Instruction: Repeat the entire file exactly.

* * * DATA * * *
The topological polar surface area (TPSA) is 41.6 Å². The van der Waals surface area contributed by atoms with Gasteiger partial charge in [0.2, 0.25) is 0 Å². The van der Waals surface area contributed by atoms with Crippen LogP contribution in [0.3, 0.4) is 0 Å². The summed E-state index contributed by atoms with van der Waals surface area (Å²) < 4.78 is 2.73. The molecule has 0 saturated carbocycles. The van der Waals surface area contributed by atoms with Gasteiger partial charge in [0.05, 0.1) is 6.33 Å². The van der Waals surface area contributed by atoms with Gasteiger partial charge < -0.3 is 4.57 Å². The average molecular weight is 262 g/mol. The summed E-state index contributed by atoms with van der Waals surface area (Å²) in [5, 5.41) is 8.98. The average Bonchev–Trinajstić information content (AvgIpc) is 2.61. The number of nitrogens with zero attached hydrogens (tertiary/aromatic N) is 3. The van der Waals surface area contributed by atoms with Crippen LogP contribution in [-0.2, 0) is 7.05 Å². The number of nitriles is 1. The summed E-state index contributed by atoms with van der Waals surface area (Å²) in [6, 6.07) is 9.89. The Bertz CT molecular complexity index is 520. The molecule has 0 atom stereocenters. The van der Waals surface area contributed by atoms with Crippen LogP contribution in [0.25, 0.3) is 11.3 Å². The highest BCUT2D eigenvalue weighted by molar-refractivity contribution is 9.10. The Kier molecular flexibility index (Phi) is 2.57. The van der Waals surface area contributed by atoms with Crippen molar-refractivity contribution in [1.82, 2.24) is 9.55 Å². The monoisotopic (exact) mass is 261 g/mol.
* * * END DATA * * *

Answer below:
The topological polar surface area (TPSA) is 41.6 Å². The van der Waals surface area contributed by atoms with Gasteiger partial charge in [0.2, 0.25) is 0 Å². The van der Waals surface area contributed by atoms with Crippen LogP contribution in [0.3, 0.4) is 0 Å². The summed E-state index contributed by atoms with van der Waals surface area (Å²) < 4.78 is 2.73. The molecule has 0 saturated carbocycles. The van der Waals surface area contributed by atoms with Gasteiger partial charge in [0.05, 0.1) is 6.33 Å². The van der Waals surface area contributed by atoms with Gasteiger partial charge < -0.3 is 4.57 Å². The average molecular weight is 262 g/mol. The summed E-state index contributed by atoms with van der Waals surface area (Å²) in [5, 5.41) is 8.98. The average Bonchev–Trinajstić information content (AvgIpc) is 2.61. The number of nitrogens with zero attached hydrogens (tertiary/aromatic N) is 3. The van der Waals surface area contributed by atoms with Crippen LogP contribution in [-0.2, 0) is 7.05 Å². The number of nitriles is 1. The summed E-state index contributed by atoms with van der Waals surface area (Å²) in [6, 6.07) is 9.89. The Bertz CT molecular complexity index is 520. The molecule has 0 atom stereocenters. The van der Waals surface area contributed by atoms with Crippen LogP contribution in [0.25, 0.3) is 11.3 Å². The highest BCUT2D eigenvalue weighted by molar-refractivity contribution is 9.10. The Kier molecular flexibility index (Phi) is 2.57. The van der Waals surface area contributed by atoms with Crippen molar-refractivity contribution in [1.82, 2.24) is 9.55 Å². The monoisotopic (exact) mass is 261 g/mol.